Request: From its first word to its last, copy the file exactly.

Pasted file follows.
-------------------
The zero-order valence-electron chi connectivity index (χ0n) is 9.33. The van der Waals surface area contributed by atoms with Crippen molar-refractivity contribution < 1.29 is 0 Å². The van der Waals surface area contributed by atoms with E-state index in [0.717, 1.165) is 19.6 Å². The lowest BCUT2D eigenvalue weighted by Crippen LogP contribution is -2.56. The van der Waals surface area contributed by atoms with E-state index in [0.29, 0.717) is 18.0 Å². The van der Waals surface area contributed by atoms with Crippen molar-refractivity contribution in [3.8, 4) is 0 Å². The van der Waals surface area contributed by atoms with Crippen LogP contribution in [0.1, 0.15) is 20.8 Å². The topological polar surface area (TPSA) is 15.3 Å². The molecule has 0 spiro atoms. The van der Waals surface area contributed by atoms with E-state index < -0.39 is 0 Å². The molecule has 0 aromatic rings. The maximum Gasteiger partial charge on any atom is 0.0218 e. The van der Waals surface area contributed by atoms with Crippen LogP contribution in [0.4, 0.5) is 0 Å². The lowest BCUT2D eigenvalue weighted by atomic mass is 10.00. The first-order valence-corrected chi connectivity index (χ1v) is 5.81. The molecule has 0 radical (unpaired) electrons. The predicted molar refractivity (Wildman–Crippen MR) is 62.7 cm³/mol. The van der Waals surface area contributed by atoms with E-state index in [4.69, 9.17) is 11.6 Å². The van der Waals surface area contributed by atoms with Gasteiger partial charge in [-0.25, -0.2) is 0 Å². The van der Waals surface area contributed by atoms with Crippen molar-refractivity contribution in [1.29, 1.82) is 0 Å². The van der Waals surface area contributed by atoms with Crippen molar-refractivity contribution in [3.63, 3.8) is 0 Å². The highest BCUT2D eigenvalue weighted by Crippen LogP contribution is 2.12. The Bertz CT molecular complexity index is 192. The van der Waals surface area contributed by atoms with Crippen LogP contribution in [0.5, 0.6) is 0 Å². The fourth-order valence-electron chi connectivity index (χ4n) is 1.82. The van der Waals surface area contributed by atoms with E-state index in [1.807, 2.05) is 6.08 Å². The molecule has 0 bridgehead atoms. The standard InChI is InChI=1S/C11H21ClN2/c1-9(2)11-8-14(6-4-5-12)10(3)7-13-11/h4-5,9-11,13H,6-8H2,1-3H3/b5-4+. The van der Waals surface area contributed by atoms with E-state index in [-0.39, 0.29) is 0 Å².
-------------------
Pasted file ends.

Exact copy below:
The zero-order valence-electron chi connectivity index (χ0n) is 9.33. The van der Waals surface area contributed by atoms with Crippen molar-refractivity contribution < 1.29 is 0 Å². The van der Waals surface area contributed by atoms with E-state index in [0.717, 1.165) is 19.6 Å². The lowest BCUT2D eigenvalue weighted by Crippen LogP contribution is -2.56. The van der Waals surface area contributed by atoms with E-state index in [0.29, 0.717) is 18.0 Å². The van der Waals surface area contributed by atoms with Crippen molar-refractivity contribution in [3.8, 4) is 0 Å². The van der Waals surface area contributed by atoms with Crippen LogP contribution in [0.1, 0.15) is 20.8 Å². The topological polar surface area (TPSA) is 15.3 Å². The molecule has 0 spiro atoms. The van der Waals surface area contributed by atoms with E-state index < -0.39 is 0 Å². The molecule has 0 aromatic rings. The maximum Gasteiger partial charge on any atom is 0.0218 e. The van der Waals surface area contributed by atoms with Crippen LogP contribution in [0.4, 0.5) is 0 Å². The lowest BCUT2D eigenvalue weighted by atomic mass is 10.00. The first-order valence-corrected chi connectivity index (χ1v) is 5.81. The molecule has 0 radical (unpaired) electrons. The predicted molar refractivity (Wildman–Crippen MR) is 62.7 cm³/mol. The van der Waals surface area contributed by atoms with E-state index in [4.69, 9.17) is 11.6 Å². The van der Waals surface area contributed by atoms with Gasteiger partial charge in [-0.25, -0.2) is 0 Å². The van der Waals surface area contributed by atoms with Crippen molar-refractivity contribution in [1.29, 1.82) is 0 Å². The van der Waals surface area contributed by atoms with Crippen molar-refractivity contribution in [3.63, 3.8) is 0 Å². The highest BCUT2D eigenvalue weighted by Crippen LogP contribution is 2.12. The Bertz CT molecular complexity index is 192. The van der Waals surface area contributed by atoms with Crippen LogP contribution in [0.5, 0.6) is 0 Å². The fourth-order valence-electron chi connectivity index (χ4n) is 1.82. The van der Waals surface area contributed by atoms with E-state index in [1.807, 2.05) is 6.08 Å². The molecule has 0 bridgehead atoms. The standard InChI is InChI=1S/C11H21ClN2/c1-9(2)11-8-14(6-4-5-12)10(3)7-13-11/h4-5,9-11,13H,6-8H2,1-3H3/b5-4+. The van der Waals surface area contributed by atoms with E-state index in [-0.39, 0.29) is 0 Å².